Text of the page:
Jones listed careers ranging from business analytics to software development and mentioned how they would be good matches for pairing up with SDETs to help each other better understand certain features and the importance of what they will be working on. From a sociological standpoint, I like this approach to finding all the resources to complete a project outside of the department. As someone who is always looking for ways to connect with people or connect people to other people, this is an effective idea for helping companies and their people feel more at ease with their jobs. The SDETs may feel less pressure knowing they are not entirely on their own and can request help when necessary.
According to music artists, two is better than one. When it comes to designing code that has two parts, this may not be the case. In Max Kanat-Alexander’s article, he explains how he has a personal rule of needing to know how generic his code needs to be. He describes it as if he were designing an audio decoder and started out with supporting WAV files and then later needed to add support for MP3 files. His solution was for what he only needed on its own instead of having to copy and paste the common parts for the format; he emphasizes that “it’s not just two implementations that are bad, but also two locations.” Another rule Kanat-Alexander has for helping this stay consistent is to create code well enough to ensure you would ideally never have to go back and change it if another part of the code has to be modified.
I found this information useful because I believe that developers are always striving to be the most efficient coders they can be. In order to do so, using two of Kanat-Alexander’s methods would help them plan to code more effectively. Just imagine the potential headache of realizing you have to go further back to code you thought was finished and then even further back when you notice a change on top of what you originally needed to make. This will probably affect how I will work in the future as it will make me sit back and think beyond the task at hand. It would allow me to save room for potential add-ons without them crisscrossing, which would allow me to skip out on having to do more rework.
At the end of the article, Kanat-Alexander notes that the reader does not have to take this as a “hard and fast law of the universe” and I appreciate how he tries to help the reader but does not try to push them to do it his way. In terms of the subject, I do not think my thoughts have changed too much as I do want to learn how to code better and I would like to continue finding out about people’s coding structure process.
Hey guys! Sarah and I flew down to Texas to visit our cousin Daniel in Dallas for a week this past summer. We also road-tripped to Austin and declared BUC-EE’s or bust.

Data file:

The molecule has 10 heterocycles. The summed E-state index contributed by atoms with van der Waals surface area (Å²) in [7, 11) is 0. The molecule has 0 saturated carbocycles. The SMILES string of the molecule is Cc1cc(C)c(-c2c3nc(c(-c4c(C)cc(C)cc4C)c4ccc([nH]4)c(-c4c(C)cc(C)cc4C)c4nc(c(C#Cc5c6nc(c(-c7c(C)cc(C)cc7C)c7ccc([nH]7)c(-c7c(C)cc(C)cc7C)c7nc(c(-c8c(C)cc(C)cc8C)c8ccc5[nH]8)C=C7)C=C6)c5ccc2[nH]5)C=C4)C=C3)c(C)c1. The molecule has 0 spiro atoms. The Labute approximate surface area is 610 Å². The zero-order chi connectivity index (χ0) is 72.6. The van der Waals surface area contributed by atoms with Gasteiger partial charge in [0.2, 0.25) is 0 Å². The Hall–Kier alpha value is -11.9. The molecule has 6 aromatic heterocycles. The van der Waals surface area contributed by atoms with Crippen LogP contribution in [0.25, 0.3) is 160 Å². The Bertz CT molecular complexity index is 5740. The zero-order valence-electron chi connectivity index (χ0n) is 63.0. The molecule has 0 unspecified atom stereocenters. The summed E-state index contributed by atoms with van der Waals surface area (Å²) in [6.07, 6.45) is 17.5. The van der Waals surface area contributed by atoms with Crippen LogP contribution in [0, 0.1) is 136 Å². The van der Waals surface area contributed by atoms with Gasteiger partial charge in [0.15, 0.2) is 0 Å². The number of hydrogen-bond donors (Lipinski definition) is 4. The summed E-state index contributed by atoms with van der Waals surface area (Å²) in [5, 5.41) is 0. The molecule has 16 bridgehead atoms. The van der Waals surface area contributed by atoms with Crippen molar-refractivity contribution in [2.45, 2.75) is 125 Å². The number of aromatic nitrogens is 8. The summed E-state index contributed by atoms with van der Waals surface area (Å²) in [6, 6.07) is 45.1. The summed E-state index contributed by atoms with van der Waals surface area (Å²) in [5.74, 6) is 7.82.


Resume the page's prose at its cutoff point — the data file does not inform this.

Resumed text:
I guess things really are bigger in Texas… we pit-stopped at the World’s Largest Convenience store! It had 60+ gas station pumps as well.
To see more of the BEST of Texas, check out my vlog and feel free to subscribe for more!
Some featured things or places we went:
Go Ape Ziplining & Adventure
Mitsuwa Japanese Supermarket
Summit Climbing, Yoga, & Fitness
Melt Ice Creams
Ronald Kirk Walking Bridge/Margaret Hunt Hill Bridge
Ramen Tatsu-Ya Austin
Mozart’s Coffee Roasters (by the lake)
Lady Bird Lake, Austin (Rowing Dock Stand Up Paddle-Boarding)
Watching the bats from Congress Ave Bridge
Modern Art Museum of Fort Worth
—If anything you want to know isn’t listed yet just ask!
To kick off this series, I wanted to introduce why Software Quality Assurance (SQA) testing is important not only for testers to understand, but for developers as well. From my experience, I’ve become familiar with manual testing and exploring different types of automated testing for web applications. I wanted to know a little more about how being a good developer also includes being a good tester and found an article on SimpleProgrammer which reveals the importance of knowing how to test.
John Sonmez, the founder of SimpleProgrammer, says that he “owe[s] a large amount of the success [he] ha[s] had in [his] career as a software developer to [his] background in testing.” I can see why he feels that way, as using just a little more time to double-check what you have created could save you even more time in the long-run. For instance, if something you have spent hours working on seems complete and you do not double-check it and pass it on to a QA team, you have to wait for someone in QA or a testing platform to check it. That could take anywhere between minutes to a few days or more. Once it is QA tested, maybe a bug is found and your task falls back into your hands again.
Could the scenario above been preventable? Yes and no. It is a true that “you can never find all the bugs or defects in a piece of [theoretical] software and you can never test every possible input into the [theoretical] software” but you can try your best. This doesn’t necessarily mean having to do your own end-to-end regression testing through the entire software each time you add a minuscule feature but you should thoroughly check what you have changed and the features directly connected to it.
The article continues to describe common testing forms and what they each mean for developers. Sonmez supports the Agile cycle of software development and describes it in the article as well.